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Property Rights and Collective Action in Natural Resources with Application to Mexico

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Title: Property Rights and Collective Action in Natural Resources with Application to Mexico


1
Property Rights and Collective Action in Natural
Resources with Application to Mexico
  • Lecture 1 Introduction to the political economy
    of natural resources
  • Lecture 2 Theories of collective action,
    cooperation, and common property
  • Lecture 3 Principal-agent analysis and
    institutional organization
  • Lecture 4 Incomplete contracts with application
    to Mexico
  • Lecture 5 A political economy model
  • Lecture 6 Power and the distribution of benefits
    with application to Mexico
  • Lecture 7 Problems with empirical measurement
    with application to Mexico
  • Lecture 8 Beyond economics An interdisciplinary
    perspective

2
Common Property Resources
  • Not excludable
  • If access is open, anyone can use them.
  • Rival goods
  • One persons use reduces others use.

3
The Tragedy of the Commons
  • Garrett Hardin, The Tragedy of the Commons
    (Science, 1968)
  • Example of common pastureland, open to all. The
    rational herdsman seeking
  • to maximize gain will calculate the utility to
    him of adding one additional animal,
  • not taking into account the effect of his use on
    other herdmen.
  • Thus, each is compelled to add as many animals as
    possible, leading to overgrazing.
  • Freedom in a commons brings ruin to all.
  • Other examples of commons
  • Fisheries
  • Free parking meters
  • Admission to national parks
  • Thus, laissez-faire, Invisible Hand approaches
    to
  • resource allocation need not always provide
  • the expected optimal solution.

4
Community Common Property Resources
  • The word community is used in many ways
  • Ecological communities in an ecosystem
  • Community with defined membership and
    constitution
  • Sense of community
  • Communities of interest
  • Communities of space
  • Community forestry
  •  
  • In this workshop we will use (2) community as a
    group of
  • people distinguished by a collective property
    right.   
  • However, configurations of access and control of
    property are central
  • Who owns it?
  • Who claims it?
  • Who makes decisions about it, and how?
  • Who benefits and incurs cost from it? 

5
Owens Valley Evolved Community of Interests
  • In 1900, Los Angeles was doubling in population
    every five
  • years, and was running out of water, so
    Mulholland bought
  • water rights from rural ranchers in Owens Valley
    to the North.
  • The aqueduct to Los Angeles opened in 1913 by
    1926 Owens Lake
  • had disappeared. Mono Lake water levels fell.
  • Massive dust storms result as the valley dries
    up.
  • Lawsuits brought by rural towns and local
    environmentalists in the
  • 1980s force Los Angeles to divert some water to
    the lakes,
  • to raise water levels and reduce toxic dust.
  • Current status community of interests control
  • Owens Valley lakes.
  • A story of devolution. The solution
  • was not governmental, but a local
  • community acting to preserve
  • common property resources.

Owens Lake today
6
Imperial Valley Nonevolved Community of Interests
  • Water from the Colorado River irrigates the
    Imperial Valley
  • and the inland Salton Sea. In 2003, the amount of
    water
  • was cut by 11, while Valley farmers negotiated
    with
  • San Diego to sell water to the city for 50
    million annually.
  • Salinity in the Salton Sea increases, killing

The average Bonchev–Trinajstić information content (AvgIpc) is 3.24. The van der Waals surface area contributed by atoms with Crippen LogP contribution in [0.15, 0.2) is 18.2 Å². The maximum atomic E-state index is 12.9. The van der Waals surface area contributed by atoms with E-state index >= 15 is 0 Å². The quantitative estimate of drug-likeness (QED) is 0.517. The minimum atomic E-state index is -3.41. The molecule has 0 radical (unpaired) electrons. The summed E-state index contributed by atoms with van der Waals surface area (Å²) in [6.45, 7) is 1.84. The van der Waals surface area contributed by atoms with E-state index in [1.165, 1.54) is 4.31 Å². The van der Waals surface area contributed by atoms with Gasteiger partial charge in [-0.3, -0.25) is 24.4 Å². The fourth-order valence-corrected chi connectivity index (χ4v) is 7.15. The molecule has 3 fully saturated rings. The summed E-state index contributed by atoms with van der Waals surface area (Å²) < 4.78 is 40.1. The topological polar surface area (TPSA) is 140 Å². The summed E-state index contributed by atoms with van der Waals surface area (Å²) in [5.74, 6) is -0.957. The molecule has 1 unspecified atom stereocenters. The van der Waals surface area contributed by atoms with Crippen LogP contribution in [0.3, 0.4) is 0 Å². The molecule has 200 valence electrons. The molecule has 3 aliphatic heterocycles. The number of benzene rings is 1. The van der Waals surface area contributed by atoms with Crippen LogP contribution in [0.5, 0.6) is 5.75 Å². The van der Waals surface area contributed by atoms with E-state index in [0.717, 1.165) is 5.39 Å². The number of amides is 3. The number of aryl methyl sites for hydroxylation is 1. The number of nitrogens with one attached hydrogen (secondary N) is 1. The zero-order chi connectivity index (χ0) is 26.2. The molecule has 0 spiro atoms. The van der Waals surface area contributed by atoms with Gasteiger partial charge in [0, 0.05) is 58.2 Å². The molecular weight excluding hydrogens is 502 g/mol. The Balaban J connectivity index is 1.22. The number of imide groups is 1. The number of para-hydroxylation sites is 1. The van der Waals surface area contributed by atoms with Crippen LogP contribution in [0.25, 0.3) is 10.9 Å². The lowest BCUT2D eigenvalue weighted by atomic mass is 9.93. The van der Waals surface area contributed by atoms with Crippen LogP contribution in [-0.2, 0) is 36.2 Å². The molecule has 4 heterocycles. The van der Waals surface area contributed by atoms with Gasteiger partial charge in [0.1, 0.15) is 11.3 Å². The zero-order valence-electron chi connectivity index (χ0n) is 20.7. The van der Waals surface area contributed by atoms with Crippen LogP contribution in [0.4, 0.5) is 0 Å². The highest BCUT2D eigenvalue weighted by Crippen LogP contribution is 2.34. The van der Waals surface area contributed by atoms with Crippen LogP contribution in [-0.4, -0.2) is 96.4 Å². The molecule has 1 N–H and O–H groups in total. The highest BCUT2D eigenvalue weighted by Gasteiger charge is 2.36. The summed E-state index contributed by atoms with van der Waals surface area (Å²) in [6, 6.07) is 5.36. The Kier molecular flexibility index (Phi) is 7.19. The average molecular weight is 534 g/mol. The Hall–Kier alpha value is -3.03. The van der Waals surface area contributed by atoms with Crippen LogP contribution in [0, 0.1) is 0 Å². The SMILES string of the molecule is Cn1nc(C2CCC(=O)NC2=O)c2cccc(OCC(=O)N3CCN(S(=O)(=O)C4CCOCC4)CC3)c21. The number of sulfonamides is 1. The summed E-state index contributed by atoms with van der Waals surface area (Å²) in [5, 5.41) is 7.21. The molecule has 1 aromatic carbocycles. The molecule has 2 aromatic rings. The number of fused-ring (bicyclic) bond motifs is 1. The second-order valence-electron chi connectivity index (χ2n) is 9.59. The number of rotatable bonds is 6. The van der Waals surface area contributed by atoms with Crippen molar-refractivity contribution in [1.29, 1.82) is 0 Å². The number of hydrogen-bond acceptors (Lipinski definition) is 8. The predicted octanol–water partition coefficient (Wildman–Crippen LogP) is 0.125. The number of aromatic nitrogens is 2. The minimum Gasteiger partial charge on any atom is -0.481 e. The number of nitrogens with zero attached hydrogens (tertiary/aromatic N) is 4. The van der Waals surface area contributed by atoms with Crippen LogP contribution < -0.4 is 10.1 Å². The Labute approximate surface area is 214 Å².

wildlife and
  • threatening to make a dead lake.
  • Estimates of the environmental cost of
  • repairing the lake reach 1 billion.
  • No devolution, no community of interest

Salton Sea
7
Groundwater in Los Angeles Initially commons,
evolves to self governance (bottom-up)
  • Legally, the right to pump from groundwater
    basins was established by a history
  • of continuous withdrawal and beneficial use.
  • Rule of capture governs ownership of the stock,
    when property rights are
  • undefined and access nonexclusive.
  • Pumpers are granted exclusive rights to what
    they pump what they do not
  • pump will be taken (in part) by rivals.
  • The result was pumping far beyond sustainable
    levels, with saltwater incursion
  • and threatened collapse of groundwater basins.
  • Solution In 1943, negotiations began to reduce
    pumping from Raymond Basin
  • With the threat of lawsuits looming,
    stakeholders negotiated an agreement to
  • share the cutback to safe levels proportionately,
    rather than determine in
  • court whose rights took precedence.
  • By negotiating their own agreement, the parties
    ended the pumping race faster
  • and at a lower cost, while gaining firm and
    marketable rights to defined
  • shares of the safe yield of the basin.
  • Later litigation in nearby basins resulted in
    management costs 25 times higher.

8
Irrigation in Sri Lanka Initially commons,
evolves to self governance (top-down)
  • Maldistribution due to lack of collective action.
  • Gal Oya irrigation system is the largest in Sri
    Lanka, completed in 1950
  • The acreage actually irrigated turned out to be
    only one-third of projections
  • Engineers presumed that water would be treated
    as a scare good with strict
  • allocation rules neither presumption was
    appropriate.
  • Incentive structure for rice farmers reinforced a
    short-term individualistic strategy
  • Take as much water as their paddy fields will
    hold, legally or illegally, while refraining
  • from participation in any system that would limit
    water use.
  • In 1980s, Agrarian Research and Training
    Institute organizes farmers into small-scale,
  • informal, grassroots organizations, to educate
    and
  • problem-solve.
  • Under self-governance, water distribution becomes
  • more equitable.

Canal Belihul Oya, Sri Lanka
9
Fisheries Commons
  • In Sri Lanka, open access to ocean fisheries
    combined with